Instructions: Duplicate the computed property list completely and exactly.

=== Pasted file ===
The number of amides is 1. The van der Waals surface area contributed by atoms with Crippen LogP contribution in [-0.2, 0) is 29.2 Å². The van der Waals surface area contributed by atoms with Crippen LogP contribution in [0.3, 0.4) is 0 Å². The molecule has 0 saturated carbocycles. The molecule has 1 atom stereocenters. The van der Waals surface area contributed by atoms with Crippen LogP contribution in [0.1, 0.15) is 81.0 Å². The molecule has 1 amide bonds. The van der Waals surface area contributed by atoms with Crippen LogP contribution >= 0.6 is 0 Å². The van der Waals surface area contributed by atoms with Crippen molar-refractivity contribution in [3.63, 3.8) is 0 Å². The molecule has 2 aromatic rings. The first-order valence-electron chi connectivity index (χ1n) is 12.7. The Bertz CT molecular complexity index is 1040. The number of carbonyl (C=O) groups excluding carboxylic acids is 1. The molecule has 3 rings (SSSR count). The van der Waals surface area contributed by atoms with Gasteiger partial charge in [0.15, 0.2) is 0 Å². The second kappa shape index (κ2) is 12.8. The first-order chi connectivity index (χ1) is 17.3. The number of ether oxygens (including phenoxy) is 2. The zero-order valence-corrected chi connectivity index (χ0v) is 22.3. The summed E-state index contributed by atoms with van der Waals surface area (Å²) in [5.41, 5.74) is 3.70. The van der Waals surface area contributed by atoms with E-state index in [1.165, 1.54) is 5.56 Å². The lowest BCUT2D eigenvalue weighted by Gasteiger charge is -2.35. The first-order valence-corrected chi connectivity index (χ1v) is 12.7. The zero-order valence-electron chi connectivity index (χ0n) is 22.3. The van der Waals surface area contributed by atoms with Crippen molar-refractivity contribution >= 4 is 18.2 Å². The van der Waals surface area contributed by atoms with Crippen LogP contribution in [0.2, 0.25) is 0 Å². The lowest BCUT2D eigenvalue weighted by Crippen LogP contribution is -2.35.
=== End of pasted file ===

The number of amides is 1. The van der Waals surface area contributed by atoms with Crippen LogP contribution in [-0.2, 0) is 29.2 Å². The van der Waals surface area contributed by atoms with Crippen LogP contribution in [0.3, 0.4) is 0 Å². The molecule has 0 saturated carbocycles. The molecule has 1 atom stereocenters. The van der Waals surface area contributed by atoms with Crippen LogP contribution in [0.1, 0.15) is 81.0 Å². The molecule has 1 amide bonds. The van der Waals surface area contributed by atoms with Crippen LogP contribution >= 0.6 is 0 Å². The van der Waals surface area contributed by atoms with Crippen molar-refractivity contribution in [3.63, 3.8) is 0 Å². The molecule has 2 aromatic rings. The first-order valence-electron chi connectivity index (χ1n) is 12.7. The Bertz CT molecular complexity index is 1040. The number of carbonyl (C=O) groups excluding carboxylic acids is 1. The molecule has 3 rings (SSSR count). The van der Waals surface area contributed by atoms with Gasteiger partial charge in [0.15, 0.2) is 0 Å². The second kappa shape index (κ2) is 12.8. The first-order chi connectivity index (χ1) is 17.3. The number of ether oxygens (including phenoxy) is 2. The zero-order valence-corrected chi connectivity index (χ0v) is 22.3. The summed E-state index contributed by atoms with van der Waals surface area (Å²) in [5.41, 5.74) is 3.70. The van der Waals surface area contributed by atoms with E-state index in [1.165, 1.54) is 5.56 Å². The lowest BCUT2D eigenvalue weighted by Gasteiger charge is -2.35. The first-order valence-corrected chi connectivity index (χ1v) is 12.7. The zero-order valence-electron chi connectivity index (χ0n) is 22.3. The van der Waals surface area contributed by atoms with Crippen molar-refractivity contribution >= 4 is 18.2 Å². The van der Waals surface area contributed by atoms with Crippen LogP contribution in [0.2, 0.25) is 0 Å². The lowest BCUT2D eigenvalue weighted by Crippen LogP contribution is -2.35.